Customer Service

How to Write a Perfect Customer Service Resume (Examples Included)

Written by Kate Lopaze

If you’re looking to break into the customer service/call center world, or are already there and want to improve your chances at a promotion or a new opportunity, you probably already know that a great resume is the place to start. If you are looking to work in retail specifically, we have also created a comprehensive guide on how to write a retail resume. Let’s dive in and look at sample customer service resumes from three customer service professionals at different stages: one entry level, one looking to get a new job at a different company, and one looking to get promoted from within.

1. Entry Level Customer Service Resume

2. Customer Service Resume for Managers

3. Customer Service Resume for Executives


Entry Level Customer Service Resume

Up first: Marjorie, looking for her first full-time job in customer service.

customer service resume

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In this case, Marjorie is an entry-level job seeker looking for her first full-time job in customer service. She has an Associate’s degree, along with temp jobs, a student job on campus, and a part-time job at a national retail chain. Because she doesn’t have direct experience in the job she’s hoping to get, she uses a functional, or skills-based resume. This puts the emphasis on the skills and qualities she brings to the job.

Her education and experience are also important, and are included, but they get less attention. She also starts with a brief introductory/objective statement that outlines what she hopes to achieve in this job, and what she brings to it. Ideally, Marjorie tailored this resume to the job description.

Customer Service Resume for Managers

Let’s look at the resume of an applicant who’s a little further down the road than Marjorie. Tom has been working as a customer service rep for a while, and is looking for a new job that’s a step up into a managerial role.


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 Tom has a good amount of experience, and has some management experience that he’d like to use to level up into a manager’s position. In his case, the traditional reverse chronological format, which puts experience front and center, working backwards from the current job (or most recent). He also leads with a summary statement, which is slightly different than an objective. The summary gives a snapshot of where Tom is in his career right now, and where he’s hoping to go next. For his skills, Tom matches them with his goal of getting a managerial position by emphasizing his strong service, management, and operational skills. Again, this is ideally updated for every job opening for which you’re applying.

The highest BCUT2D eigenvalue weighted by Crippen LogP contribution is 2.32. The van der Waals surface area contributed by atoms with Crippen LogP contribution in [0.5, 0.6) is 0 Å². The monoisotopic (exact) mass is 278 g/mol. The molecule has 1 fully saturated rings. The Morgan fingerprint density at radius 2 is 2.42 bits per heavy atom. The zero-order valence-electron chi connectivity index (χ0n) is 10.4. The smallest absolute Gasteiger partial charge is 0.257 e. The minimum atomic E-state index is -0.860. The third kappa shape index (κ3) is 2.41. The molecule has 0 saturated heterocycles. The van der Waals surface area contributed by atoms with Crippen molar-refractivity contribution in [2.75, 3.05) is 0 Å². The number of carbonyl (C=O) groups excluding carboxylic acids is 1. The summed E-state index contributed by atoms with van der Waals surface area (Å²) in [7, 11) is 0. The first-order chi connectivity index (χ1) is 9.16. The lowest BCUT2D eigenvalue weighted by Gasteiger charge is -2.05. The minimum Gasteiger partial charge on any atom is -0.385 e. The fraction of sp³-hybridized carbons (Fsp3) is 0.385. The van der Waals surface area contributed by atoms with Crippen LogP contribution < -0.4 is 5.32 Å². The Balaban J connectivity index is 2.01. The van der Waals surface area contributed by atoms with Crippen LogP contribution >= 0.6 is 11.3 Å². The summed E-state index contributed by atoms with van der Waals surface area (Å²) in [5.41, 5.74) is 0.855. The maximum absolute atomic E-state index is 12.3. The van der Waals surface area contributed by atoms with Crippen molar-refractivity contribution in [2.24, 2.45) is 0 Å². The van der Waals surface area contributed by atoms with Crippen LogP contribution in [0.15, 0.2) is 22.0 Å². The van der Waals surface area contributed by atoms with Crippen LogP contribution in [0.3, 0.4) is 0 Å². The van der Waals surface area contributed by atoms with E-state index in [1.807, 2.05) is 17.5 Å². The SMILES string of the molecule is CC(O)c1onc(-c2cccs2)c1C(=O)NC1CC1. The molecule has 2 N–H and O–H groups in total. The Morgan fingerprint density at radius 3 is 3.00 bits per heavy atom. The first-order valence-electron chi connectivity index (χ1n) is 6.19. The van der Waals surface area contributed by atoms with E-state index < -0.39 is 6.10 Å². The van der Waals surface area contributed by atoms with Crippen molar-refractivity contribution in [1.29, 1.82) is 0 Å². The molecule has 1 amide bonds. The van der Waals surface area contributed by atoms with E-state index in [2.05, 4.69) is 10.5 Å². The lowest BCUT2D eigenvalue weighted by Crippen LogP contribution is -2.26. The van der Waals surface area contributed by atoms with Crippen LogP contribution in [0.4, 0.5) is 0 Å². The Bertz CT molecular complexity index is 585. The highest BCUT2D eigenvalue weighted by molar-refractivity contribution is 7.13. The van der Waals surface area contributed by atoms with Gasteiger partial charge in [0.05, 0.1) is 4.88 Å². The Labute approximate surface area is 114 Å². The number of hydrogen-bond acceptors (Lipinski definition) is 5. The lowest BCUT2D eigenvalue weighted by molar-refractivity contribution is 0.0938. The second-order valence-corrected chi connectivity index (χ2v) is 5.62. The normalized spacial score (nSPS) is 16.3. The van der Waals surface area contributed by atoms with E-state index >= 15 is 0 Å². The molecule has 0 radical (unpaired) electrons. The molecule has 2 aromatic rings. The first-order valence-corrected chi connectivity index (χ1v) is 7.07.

Customer Service Resume for Executives

Let’s also look at a sample resume for someone who’s also well along the customer service career path, but isn’t necessarily looking to jump ship to a different company.


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Flora’s case is a little different from the usual resume scenario. She wants to stay at her company, but wants to move up from within. So the emphasis here is on her achievements and skills at her current job. The qualifications summary that kicks off the resume is kind of a “best of” highlight reel that shows how much she’s achieved in her current role and what skills she’s bringing forward.

Because her resume is most likely being read by an internal person (either her boss or a hiring manager in another department), she doesn’t have to spend a lot of time explaining processes, client names, or programs she uses. Instead, she can emphasize achievements rather than a summary of what her job is.

And since she’s trying to highlight her time at Literati to emphasize her connection to the company, the reverse chronological experience section doesn’t dive too deep into her previous jobs—it  spends most of the time on her current job, and just highlights relevant bullet points from her previous ones.

Want more resume samples? Check out the following list:


About the author

Kate Lopaze

Kate Lopaze is a writer, editor, and digital publishing professional based in New York City. A graduate of the University of Connecticut and Emerson College with degrees in English and publishing, she is passionate about books, baseball, and pop culture (though not necessarily in that order), and lives in Brooklyn with her dog.